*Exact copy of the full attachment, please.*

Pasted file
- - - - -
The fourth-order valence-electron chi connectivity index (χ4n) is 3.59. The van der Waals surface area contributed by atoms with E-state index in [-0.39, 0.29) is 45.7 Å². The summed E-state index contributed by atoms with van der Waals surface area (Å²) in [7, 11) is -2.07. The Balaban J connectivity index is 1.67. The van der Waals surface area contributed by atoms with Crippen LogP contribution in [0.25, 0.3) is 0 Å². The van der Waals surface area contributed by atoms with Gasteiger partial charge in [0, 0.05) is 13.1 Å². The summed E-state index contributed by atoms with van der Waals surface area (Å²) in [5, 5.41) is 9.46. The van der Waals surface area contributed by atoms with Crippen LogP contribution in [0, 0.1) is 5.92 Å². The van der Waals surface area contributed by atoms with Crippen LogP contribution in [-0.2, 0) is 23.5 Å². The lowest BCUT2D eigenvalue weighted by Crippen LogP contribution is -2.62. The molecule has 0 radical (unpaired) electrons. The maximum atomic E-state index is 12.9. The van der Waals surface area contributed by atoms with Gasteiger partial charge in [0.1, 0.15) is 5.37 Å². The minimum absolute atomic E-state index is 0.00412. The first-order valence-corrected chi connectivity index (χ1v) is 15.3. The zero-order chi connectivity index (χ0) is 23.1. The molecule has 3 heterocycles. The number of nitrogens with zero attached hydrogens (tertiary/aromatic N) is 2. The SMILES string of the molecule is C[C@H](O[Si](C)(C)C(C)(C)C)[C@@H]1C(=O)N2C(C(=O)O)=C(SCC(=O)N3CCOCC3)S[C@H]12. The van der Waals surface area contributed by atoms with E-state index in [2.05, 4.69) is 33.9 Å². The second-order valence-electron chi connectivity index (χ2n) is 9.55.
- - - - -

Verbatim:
The fourth-order valence-electron chi connectivity index (χ4n) is 3.59. The van der Waals surface area contributed by atoms with E-state index in [-0.39, 0.29) is 45.7 Å². The summed E-state index contributed by atoms with van der Waals surface area (Å²) in [7, 11) is -2.07. The Balaban J connectivity index is 1.67. The van der Waals surface area contributed by atoms with Crippen LogP contribution in [0.25, 0.3) is 0 Å². The van der Waals surface area contributed by atoms with Gasteiger partial charge in [0, 0.05) is 13.1 Å². The summed E-state index contributed by atoms with van der Waals surface area (Å²) in [5, 5.41) is 9.46. The van der Waals surface area contributed by atoms with Crippen LogP contribution in [0, 0.1) is 5.92 Å². The van der Waals surface area contributed by atoms with Crippen LogP contribution in [-0.2, 0) is 23.5 Å². The lowest BCUT2D eigenvalue weighted by Crippen LogP contribution is -2.62. The molecule has 0 radical (unpaired) electrons. The maximum atomic E-state index is 12.9. The van der Waals surface area contributed by atoms with Gasteiger partial charge in [0.1, 0.15) is 5.37 Å². The minimum absolute atomic E-state index is 0.00412. The first-order valence-corrected chi connectivity index (χ1v) is 15.3. The zero-order chi connectivity index (χ0) is 23.1. The molecule has 3 heterocycles. The number of nitrogens with zero attached hydrogens (tertiary/aromatic N) is 2. The SMILES string of the molecule is C[C@H](O[Si](C)(C)C(C)(C)C)[C@@H]1C(=O)N2C(C(=O)O)=C(SCC(=O)N3CCOCC3)S[C@H]12. The van der Waals surface area contributed by atoms with E-state index in [2.05, 4.69) is 33.9 Å². The second-order valence-electron chi connectivity index (χ2n) is 9.55.